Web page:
MORE than 15 years into democracy, discourse on diversity in the workplace continues to be fuelled by political and social agendas. For many, transformation is still an issue of compliance, but evidence is mounting that inclusivity and diversity make strategic business sense and can increase competitiveness.

The question must be asked: has enough been done in S A to convince local companies of the strategic advantages of building integrated and inclusive workplaces? 

Researchers Stephen Knouse and Alvin and Patricia Smith at the University of Louisiana have recently put forward a convincing argument. In a paper — titled The Business Case for Diversity: Is Diversity Cost Effective? — they demonstrate that diverse workforces offer advantages in several areas.
They posit that they can deliver a competitive edge in nine possible ways, but hard evidence that diverse companies make more money is understandably more difficult to come by and most studies to date have been inconclusive. Researchers admit it’s difficult to measure, given the many variables that influence company performance. 
Thomas Kochan and fellow researchers at the MIT Sloan School of Management conducted a comprehensive study into the matter a few years ago and, while they didn’t find decisive evidence in favour of the bottom-line argument, they concluded that harnessing diversity does increase overall competitiveness.

“Organisations that invest their resources in taking advantage of the opportunities that diversity offers should outperform those that fail to make such investments,” they concluded. 
In fact, they believe the bottom-line argument is outdated and places too narrow a lens on the benefits of diversity. Managers would instead do better “to focus on building organisational culture, human resource practices and the managerial and group process skills needed to translate diversity into positive organisational, group and individual results,” they say.

Bottom-line evidence aside, the areas that have shown to be positively influenced by diversity, as outlined by Knouse and his colleagues, are widely recognised as factors that can create happier, more innovative and motivated workforces.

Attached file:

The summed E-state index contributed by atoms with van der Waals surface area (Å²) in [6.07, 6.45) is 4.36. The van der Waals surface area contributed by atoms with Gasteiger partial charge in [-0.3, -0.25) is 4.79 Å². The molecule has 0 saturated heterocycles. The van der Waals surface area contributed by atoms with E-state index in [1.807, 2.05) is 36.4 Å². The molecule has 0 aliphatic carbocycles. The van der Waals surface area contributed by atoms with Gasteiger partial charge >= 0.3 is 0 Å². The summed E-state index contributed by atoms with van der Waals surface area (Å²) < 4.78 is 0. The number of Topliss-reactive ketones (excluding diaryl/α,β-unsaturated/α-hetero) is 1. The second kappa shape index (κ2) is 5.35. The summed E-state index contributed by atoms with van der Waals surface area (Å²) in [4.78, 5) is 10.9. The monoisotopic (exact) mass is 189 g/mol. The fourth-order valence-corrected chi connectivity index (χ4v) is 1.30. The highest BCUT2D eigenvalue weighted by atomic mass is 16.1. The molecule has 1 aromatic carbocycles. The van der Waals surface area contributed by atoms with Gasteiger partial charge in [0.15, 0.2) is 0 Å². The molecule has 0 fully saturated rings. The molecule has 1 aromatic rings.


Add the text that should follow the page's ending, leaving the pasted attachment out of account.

In SA — where the business case for diversity hasn’t been pushed as hard — it has real merit when used alongside the more common moral and legal arguments for transformation. 
Some companies here continue to bemoan the transformation agenda and its supposed negative effects. Enough evidence now exists to rubbish these claims and businesses need to be aware that it is not diversity that is the problem, it is their attitude towards it. 
To talk of “diversity management’” is still to see each group in a separate corner. Instead of simply asking: “How can we all get along better?”, we need to be asking: “How can we leverage our diverse workforce to become a better business?” 

Leveraging diversity in practice is about building strong, integrated organisations in which the corporate culture is truly inclusive and not dominated by one world view. Inclusive corporate cultures will help with staff retention. When work feels like a place for all, it is easier to attract the right people and keep them happy. 
The way companies harness their diversity will also influence how they see and access markets. Product and service offerings that are more inclusive will open the door to new emergent markets. 
In the decade ahead, organisations that understand the strategic benefits of diversity will be more competitive, flexible and inclusive. 
n Arendse is MD of the Mediation and Transformation Practice SA.